4. In the meantime, the Supreme Court by its judgment dated April 26, 1971, in Kunjukutty Sahib v. State of Kerala [1972] S.C.C. 364 (Civil Appeals Nos. 143, 203-242, 274 & 309 of 1971). Judgment dated April 26, 1971, upheld the majority judgment of the Kerala High Court in V.N. Narayanan Nair v. State of Kerala A.I.R. 1971 Kerala 98 whereby certain, sections of the Act were struck down.

5. The Constitution (Twenty-fifth Amendment) Act came into force on November 5, 1971, the Constitution (Twenty-fifth Amendment) Act came into force on April 20, 1972, and the Constitution (Twenty-ninth Amendment) Act came into force on June 9, 1972. The effect of the Twenty-ninth Amendment of the Constitution was that it inserted the following Acts in the Ninth Schedule to the Constitution:

65. The Kerala Land Reforms (Amendment) Act, 1969 (Kerala Act 35 of 1969).

66. The Kerala Land Reforms (Amendment) Act, 1971 (Kerala Act 25 of 1971).

6. The petitioner then moved an application for urging additional grounds and for amendment of the writ petition in order to challenge the above Constitutional amendments.

7. The Court allowed the application for urging additional grounds and for amendment of the writ petition on August 10, 1972 and issued notices to the Advocates-General to appear before this Court and take such part in the proceedings as they may be advised.



8. When the case was placed before the Constitutional bench, it referred this case to a larger bench to determine the validity of the impugned Constitutional amendments.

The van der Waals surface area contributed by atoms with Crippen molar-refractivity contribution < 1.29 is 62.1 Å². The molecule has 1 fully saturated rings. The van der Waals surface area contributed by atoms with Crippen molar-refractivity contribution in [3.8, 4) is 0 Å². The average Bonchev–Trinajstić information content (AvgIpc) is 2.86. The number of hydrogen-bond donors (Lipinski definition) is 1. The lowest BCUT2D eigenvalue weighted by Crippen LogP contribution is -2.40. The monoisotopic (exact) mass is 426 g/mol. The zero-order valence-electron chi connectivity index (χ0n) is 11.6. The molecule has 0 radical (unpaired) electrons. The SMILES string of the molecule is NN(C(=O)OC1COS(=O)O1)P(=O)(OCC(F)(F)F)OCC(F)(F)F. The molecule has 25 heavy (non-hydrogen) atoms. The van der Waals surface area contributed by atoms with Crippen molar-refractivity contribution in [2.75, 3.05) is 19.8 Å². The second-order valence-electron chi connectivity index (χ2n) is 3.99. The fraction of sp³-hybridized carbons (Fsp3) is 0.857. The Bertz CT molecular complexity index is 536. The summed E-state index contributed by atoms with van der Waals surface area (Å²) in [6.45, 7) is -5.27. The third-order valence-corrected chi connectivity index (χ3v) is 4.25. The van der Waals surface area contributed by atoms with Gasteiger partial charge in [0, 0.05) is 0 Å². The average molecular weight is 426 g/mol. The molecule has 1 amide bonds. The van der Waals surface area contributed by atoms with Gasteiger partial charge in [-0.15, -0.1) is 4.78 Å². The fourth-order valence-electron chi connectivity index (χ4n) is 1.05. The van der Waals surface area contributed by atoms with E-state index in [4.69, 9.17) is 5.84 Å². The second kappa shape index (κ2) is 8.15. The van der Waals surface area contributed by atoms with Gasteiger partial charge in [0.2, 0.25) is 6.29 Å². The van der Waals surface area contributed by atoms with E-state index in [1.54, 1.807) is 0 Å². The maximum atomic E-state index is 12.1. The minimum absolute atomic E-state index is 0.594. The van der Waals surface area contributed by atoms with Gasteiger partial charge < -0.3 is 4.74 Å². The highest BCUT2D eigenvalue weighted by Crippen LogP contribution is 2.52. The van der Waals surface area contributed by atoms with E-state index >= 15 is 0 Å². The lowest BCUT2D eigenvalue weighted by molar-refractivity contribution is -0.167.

9. Similar orders were passed in the other writ petitions.

10. The larger bench was accordingly constituted. It was then felt that it would be necessary to decide whether I.C. Golak Nath v. State of Punjab [1967] 2 S.C.R. 762 was rightly decided or not. However, as I see it, the question whether Golak Nath's [1967] 2 S.C.R. 762 case was rightly decided or not does not matter because the real issue is different and of much greater importance, the issue being : what is the extent of the amending power conferred by Article 368 of the Constitution, apart from Article 13(2), on Parliament ?

11. The respondents claim that Parliament can abrogate fundamental rights such as freedom of speech and expression, freedom to form associations or unions, and freedom of religion. They claim that democracy can even be replaced and one-party rule established. Indeed, short of repeal of the Constitution, any form of Government with no freedom to the citizens can be set up by Parliament by exercising its powers under Article